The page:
“If you want happiness for an hour, take a nap. If you want happiness for a day, go fishing. If you want happiness for a year, inherit a fortune. If you want happiness for a lifetime, help somebody.” -Chinese proverb
How do you spread happiness? What simple pleasures bring you joy? Share your story with us!
Human beings all crave to belong. We want to have friendships that support us and make us feel good. However, when we start to feel no longer wanted by others, we experience the weight of loneliness and isolation. This is especially true with adolescents. A recent article about bullying behaviors connected these negative behaviors to feelings of not belonging.
In the past, we posted an article that looked into more detailed differences between various healthcare professionals. This article is a spin off from that one by providing some tips on how to decide who the best healthcare professional for your child might be and how to find one nearby.
How do I find the right healthcare professional for my child?
This is a tricky question that can have a lot of correct answers. Remember that you and your child are the expert in your family’s needs so listening to your intuition and asking yourself real questions is a great place to start. The steps below are guidelines for navigating the system and may not be the best fit for everyone.
Thanks to all of the users who participated in the SOVA Project’s Pet Photo Contest! Take a peek through the gallery for a complete look at the pictures. The winner’s username will be posted in the comments section, so remember to login to see if it is you. You can also check out the winning photo on our Instagram Page: sovaproject
Recently one of our team members wrote an article entitled, “What do all of these letters mean?” This article provided a brief overview of the post-nominal letters (those initials after someone’s name) we so often see while navigating the health world. Some of you asked for more information (thank you for your input!), so now we are delivering. This post reviews the details about certain health professionals. Review the image below which highlights some of the main points regrading education, medication, and therapy.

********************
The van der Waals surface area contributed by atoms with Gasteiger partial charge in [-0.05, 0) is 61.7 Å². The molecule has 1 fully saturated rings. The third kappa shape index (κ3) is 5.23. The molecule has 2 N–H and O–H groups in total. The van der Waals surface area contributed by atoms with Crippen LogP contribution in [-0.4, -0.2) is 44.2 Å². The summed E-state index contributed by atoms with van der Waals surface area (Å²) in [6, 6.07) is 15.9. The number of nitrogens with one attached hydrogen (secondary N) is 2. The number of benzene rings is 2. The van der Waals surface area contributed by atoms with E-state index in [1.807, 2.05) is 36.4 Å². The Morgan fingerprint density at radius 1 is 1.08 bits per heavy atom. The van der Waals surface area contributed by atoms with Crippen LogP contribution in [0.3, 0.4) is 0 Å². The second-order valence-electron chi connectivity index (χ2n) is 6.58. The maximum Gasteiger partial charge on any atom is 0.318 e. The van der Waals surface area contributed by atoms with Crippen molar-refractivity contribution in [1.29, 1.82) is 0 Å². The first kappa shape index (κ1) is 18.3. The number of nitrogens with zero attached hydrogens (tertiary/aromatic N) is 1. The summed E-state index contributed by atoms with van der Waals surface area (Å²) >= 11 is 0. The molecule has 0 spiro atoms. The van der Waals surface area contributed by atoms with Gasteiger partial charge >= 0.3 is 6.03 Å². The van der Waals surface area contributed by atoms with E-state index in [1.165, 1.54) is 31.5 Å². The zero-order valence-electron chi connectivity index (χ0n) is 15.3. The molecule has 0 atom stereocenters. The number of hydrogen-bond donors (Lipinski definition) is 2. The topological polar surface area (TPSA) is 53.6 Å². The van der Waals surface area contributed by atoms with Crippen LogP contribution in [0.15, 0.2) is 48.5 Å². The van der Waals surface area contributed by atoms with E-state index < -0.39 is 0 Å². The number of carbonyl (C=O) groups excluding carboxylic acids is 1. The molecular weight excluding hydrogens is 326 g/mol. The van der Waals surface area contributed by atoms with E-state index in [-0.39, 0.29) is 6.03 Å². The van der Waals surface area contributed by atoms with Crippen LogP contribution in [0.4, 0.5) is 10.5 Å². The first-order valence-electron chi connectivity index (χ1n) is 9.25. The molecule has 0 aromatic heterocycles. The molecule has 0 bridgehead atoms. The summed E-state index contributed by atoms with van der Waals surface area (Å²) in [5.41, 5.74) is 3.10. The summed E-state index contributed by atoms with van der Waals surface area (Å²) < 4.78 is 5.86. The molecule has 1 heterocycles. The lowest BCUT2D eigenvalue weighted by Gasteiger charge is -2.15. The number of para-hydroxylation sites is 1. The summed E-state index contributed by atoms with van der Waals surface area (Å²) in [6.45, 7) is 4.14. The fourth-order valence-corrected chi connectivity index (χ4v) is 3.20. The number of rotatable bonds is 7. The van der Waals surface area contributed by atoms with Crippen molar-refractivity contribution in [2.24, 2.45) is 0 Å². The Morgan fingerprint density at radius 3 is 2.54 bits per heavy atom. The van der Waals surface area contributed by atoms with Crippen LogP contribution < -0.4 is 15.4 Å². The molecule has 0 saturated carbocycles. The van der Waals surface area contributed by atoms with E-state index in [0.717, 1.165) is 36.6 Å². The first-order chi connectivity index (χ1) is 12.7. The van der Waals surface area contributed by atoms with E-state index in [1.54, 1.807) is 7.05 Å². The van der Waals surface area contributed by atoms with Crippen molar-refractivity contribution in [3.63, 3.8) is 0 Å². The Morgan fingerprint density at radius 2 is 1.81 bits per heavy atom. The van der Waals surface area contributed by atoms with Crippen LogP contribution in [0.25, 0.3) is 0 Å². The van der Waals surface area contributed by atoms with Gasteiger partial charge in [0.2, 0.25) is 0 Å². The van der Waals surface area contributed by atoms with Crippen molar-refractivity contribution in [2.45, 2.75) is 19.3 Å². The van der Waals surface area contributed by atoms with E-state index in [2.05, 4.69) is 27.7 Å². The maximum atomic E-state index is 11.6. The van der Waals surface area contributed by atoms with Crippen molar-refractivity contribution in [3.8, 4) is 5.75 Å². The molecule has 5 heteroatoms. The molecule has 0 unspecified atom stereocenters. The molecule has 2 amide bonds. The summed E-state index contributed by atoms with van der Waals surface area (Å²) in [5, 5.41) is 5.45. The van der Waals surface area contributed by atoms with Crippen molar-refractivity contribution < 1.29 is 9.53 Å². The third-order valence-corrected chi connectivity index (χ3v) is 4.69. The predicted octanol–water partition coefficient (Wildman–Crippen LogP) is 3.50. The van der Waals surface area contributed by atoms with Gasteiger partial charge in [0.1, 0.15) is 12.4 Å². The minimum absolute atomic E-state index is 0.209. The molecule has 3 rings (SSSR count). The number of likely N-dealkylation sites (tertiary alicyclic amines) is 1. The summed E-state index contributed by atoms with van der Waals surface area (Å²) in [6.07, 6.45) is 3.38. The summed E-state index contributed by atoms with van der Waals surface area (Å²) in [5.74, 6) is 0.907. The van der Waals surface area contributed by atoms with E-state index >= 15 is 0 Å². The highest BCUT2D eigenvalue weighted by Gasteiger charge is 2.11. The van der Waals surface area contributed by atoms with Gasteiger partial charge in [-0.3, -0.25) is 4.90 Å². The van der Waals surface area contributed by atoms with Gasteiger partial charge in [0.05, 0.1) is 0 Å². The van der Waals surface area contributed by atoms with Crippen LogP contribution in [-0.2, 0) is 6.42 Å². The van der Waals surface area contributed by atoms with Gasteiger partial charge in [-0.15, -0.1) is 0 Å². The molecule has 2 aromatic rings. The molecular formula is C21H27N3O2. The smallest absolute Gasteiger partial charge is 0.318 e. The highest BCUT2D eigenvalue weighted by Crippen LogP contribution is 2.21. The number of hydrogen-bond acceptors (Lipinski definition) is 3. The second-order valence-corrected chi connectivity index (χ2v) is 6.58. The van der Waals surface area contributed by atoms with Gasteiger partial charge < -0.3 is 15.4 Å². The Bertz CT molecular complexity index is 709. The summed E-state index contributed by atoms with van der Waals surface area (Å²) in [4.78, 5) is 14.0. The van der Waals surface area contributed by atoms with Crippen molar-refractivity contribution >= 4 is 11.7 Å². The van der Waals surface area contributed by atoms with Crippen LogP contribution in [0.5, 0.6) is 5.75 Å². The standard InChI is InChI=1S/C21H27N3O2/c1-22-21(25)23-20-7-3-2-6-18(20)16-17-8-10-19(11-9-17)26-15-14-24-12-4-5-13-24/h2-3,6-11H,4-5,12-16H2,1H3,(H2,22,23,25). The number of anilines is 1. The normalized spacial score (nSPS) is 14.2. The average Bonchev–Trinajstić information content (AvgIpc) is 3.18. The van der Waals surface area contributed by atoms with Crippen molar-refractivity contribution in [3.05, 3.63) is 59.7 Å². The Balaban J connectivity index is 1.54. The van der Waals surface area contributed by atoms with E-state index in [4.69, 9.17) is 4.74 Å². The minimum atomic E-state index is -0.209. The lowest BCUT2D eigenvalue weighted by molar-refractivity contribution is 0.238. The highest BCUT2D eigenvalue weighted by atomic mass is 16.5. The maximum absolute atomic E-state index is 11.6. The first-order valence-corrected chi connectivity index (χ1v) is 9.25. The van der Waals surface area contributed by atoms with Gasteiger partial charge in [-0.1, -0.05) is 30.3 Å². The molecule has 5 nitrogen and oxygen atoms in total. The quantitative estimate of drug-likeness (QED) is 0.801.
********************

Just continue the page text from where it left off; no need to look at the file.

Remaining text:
So first of all, what is co-rumination? Co-rumination is discussing problems with others (in this case, your child) frequently, repeatedly, and excessively while never achieving a solution to fixing the problem.
Although co-rumination can be helpful at times by providing emotional support, it is not a productive form of communication because it does not allow for coping skills to develop which can hinder recovery.
You can think about it almost like a bug bite. The more you scratch, the itchier and redder it becomes. However, if you apply ointment and refrain from touching it, the bug bite begins to disappear.
A recent study found that adolescents with depression get into the habit of co-ruminating with their friends and their parents more than people who do not have depression. But with parents – as opposed to friends – they were more likely to have conversations about solving the problem.
So what does this mean for me? When talking with your child about problems occurring in their life, it is important not only to show your emotional support for them but also to help them to think of ways they might solve the issue. Sometimes when you hear your child talk about something that is upsetting them, it might cause you to feel anxious or worried for them. Before thinking about what you are saying you might blurt out something like, “You’re right! That teacher is no good!” or “You keep getting these headaches all the time – what the heck is going on with you?” This might in turn make your child feel more anxious – which makes you feel more anxious – and you get the picture. Try to instead name their emotion and your emotion. And then move on to asking them if they can think of any possible solutions. Try something like, “Wow that is really frustrating about your teacher. Can we sit down and map out exactly what happened and think about what you might have done differently?” or “Ok these headaches are happening a lot. Let’s make an appointment with your doctor, and before you go try to write down everything you can about your headaches so we are prepared to talk about it.”